5 Tips for Your First Wellness Retreat

by  Elena Sonnino | Jul 16, 2015
Elena Sonnino
Elena Sonnino

More and more, health-minded vacationing has been on the rise. These days, many people dream of checking into a weeklong wellness retreat, spending their days with everything from yoga to hiking to painting and sculpture classes. For a first-timer, though, knowing what to expect and managing the daily offerings can be dizzying. Here are five tips to help you embrace the “om” from start to finish.

1. Set a goal.
If you're taking the time to invest in a wellness vacation, chances you have a good reason for it. Maybe it's to improve fitness, or maybe you've been feeling a need to disconnect. Wherever you're coming from, knowing your purpose will help you sift through the noise of endless programming on the menu. Not sure of what your goal should be? Some programs use a pre-assessment before you arrive to guide your journey. At Hilton Head Health , for just one example, guests fill out a pre-arrival questionnaire that they discuss with a counselor or fitness or nutrition expert once they get to the South Carolina resort, to plan the best schedule for the week ahead.

2. Be prepared.
Are you a big coffee drinker? Do you need to check your email even when you are away? Researching the availability of these daily essentials before you arrive (or, really, before you book) will help reduce anxiety about and during your stay. When it comes to packing, rarely do you need to bring a lot for a wellness retreat. Laundry services are provided -- or at the very least available, if not included in your rate. And just as important as getting ready for the retreat before you even arrive, like starting to wean off caffeine in advance, preparedness is also key for a successful re-entry into your typical lifestyle. Instead of coming home to a pantry full of sweets, enlist the help of family or friends to stock your kitchen with whole foods and fresh produce especially if your goal was to focus on improved nutrition.

3. Say "yes" to orientation.
One of the best ways to get acclimated is to take advantage of orientation sessions and tours of the property when you first arrive. You don't need to memorize all the information that's introduced, but not only might these sessions address many of the questions that you might have, they're also a good way to meet other newbies. Staff members will often share helpful insider tips that will make your week easier, too. There's one smart nugget that fitness and meditation instruction Jay Dee Cutting II shares on his tours of Rancho La Puerta in Tecate, Mexico, for example: Use a locker in the spa to keep a change of clothes and bathing suit, so that you don't need to return to your casita (possibly farther away) between activities.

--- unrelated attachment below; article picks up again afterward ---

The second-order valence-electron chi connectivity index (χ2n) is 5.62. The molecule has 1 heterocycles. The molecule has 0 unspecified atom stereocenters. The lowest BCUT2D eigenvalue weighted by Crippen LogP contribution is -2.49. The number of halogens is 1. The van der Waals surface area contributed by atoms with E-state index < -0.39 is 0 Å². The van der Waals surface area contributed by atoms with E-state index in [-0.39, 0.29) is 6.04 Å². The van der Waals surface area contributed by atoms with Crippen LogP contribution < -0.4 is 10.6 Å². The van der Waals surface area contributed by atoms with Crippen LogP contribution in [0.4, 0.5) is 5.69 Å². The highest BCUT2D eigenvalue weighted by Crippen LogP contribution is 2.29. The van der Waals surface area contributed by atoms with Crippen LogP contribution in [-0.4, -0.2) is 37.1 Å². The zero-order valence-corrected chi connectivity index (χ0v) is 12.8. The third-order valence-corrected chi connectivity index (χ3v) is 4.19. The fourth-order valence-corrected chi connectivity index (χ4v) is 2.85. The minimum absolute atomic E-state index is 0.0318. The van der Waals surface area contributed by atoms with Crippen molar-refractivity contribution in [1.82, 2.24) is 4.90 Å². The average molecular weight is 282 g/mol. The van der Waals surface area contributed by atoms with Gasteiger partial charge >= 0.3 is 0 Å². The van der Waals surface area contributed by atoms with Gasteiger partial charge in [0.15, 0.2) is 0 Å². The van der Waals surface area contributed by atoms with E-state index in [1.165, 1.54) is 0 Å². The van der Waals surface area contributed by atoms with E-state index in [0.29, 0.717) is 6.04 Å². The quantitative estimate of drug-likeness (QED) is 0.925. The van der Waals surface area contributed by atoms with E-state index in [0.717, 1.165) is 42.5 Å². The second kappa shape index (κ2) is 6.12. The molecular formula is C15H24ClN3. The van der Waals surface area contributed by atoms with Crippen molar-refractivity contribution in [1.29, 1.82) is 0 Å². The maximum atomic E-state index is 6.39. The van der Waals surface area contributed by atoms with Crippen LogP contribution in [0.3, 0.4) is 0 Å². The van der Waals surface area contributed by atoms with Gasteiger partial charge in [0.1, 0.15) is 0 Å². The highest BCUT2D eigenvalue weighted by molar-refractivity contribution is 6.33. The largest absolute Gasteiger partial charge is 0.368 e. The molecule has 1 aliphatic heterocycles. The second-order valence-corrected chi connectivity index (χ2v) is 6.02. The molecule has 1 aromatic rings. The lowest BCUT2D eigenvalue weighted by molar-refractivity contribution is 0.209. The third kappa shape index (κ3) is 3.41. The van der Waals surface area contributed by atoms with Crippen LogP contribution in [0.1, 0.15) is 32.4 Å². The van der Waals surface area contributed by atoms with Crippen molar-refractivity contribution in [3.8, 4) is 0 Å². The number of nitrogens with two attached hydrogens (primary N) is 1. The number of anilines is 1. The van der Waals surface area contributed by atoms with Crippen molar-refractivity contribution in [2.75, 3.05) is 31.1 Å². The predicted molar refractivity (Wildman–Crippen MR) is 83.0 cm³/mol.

4. Include downtime in your schedule.
With so many choices of activities, it's possible for guests to never fully relax during their stay. Don't fall into the trap of feeling like you need to take part in an organized activity every hour of every day. Instead, set aside downtime each day to nap, journal, sit by a pool, or lounge in the steam room. Another option is to choose a program like Mountain Trek in British Columbia, which makes the choices and sets your entire itinerary for you. But rest assured that you'll still be doing want you want -- many of these programs, like VeraVia in Carlsbad, CA, individualize the schedule based on your personal goals.

5. Be open to new experiences.
As you're setting your goals and scheduling in downtime, it's equally important to leave yourself the opportunities to do something unplanned. Saying "yes" to new experiences is a way to push beyond your comfort zone, and a wellness retreat -- which provides a safe haven to experiment without judgment -- is the perfect place to do just that. Don't worry about existing insecurities or pre-conceived notions of whether you think you'd like something or not. When else will you take a cooking, painting, writing or sculpting classes in your busy day-to-day at home? Sign up for that African drumming or striptease dance class while you have the time. You might just find something that you end up loving -- or at least have the joy of learning something new.

Elena Sonnino

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